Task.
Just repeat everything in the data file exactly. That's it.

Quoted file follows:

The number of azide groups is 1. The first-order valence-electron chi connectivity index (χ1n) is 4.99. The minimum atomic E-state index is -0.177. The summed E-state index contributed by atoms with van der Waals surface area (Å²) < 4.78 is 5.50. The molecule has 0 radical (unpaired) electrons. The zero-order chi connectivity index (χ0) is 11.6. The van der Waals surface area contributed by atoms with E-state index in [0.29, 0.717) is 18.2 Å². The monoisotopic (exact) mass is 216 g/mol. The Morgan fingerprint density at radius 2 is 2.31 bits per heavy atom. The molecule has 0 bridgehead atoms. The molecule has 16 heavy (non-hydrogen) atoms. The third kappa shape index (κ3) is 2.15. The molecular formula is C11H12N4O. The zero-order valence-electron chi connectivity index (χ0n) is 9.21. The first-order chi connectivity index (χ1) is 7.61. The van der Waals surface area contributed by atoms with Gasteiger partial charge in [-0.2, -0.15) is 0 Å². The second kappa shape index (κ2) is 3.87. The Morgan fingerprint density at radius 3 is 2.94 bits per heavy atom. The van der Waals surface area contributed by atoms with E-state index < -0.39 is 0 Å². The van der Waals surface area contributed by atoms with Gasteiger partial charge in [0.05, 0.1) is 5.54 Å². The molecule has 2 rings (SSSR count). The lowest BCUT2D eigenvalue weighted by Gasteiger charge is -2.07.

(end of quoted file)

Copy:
The number of azide groups is 1. The first-order valence-electron chi connectivity index (χ1n) is 4.99. The minimum atomic E-state index is -0.177. The summed E-state index contributed by atoms with van der Waals surface area (Å²) < 4.78 is 5.50. The molecule has 0 radical (unpaired) electrons. The zero-order chi connectivity index (χ0) is 11.6. The van der Waals surface area contributed by atoms with E-state index in [0.29, 0.717) is 18.2 Å². The monoisotopic (exact) mass is 216 g/mol. The Morgan fingerprint density at radius 2 is 2.31 bits per heavy atom. The molecule has 0 bridgehead atoms. The molecule has 16 heavy (non-hydrogen) atoms. The third kappa shape index (κ3) is 2.15. The molecular formula is C11H12N4O. The zero-order valence-electron chi connectivity index (χ0n) is 9.21. The first-order chi connectivity index (χ1) is 7.61. The van der Waals surface area contributed by atoms with Gasteiger partial charge in [-0.2, -0.15) is 0 Å². The second kappa shape index (κ2) is 3.87. The Morgan fingerprint density at radius 3 is 2.94 bits per heavy atom. The van der Waals surface area contributed by atoms with E-state index < -0.39 is 0 Å². The van der Waals surface area contributed by atoms with Gasteiger partial charge in [0.05, 0.1) is 5.54 Å². The molecule has 2 rings (SSSR count). The lowest BCUT2D eigenvalue weighted by Gasteiger charge is -2.07.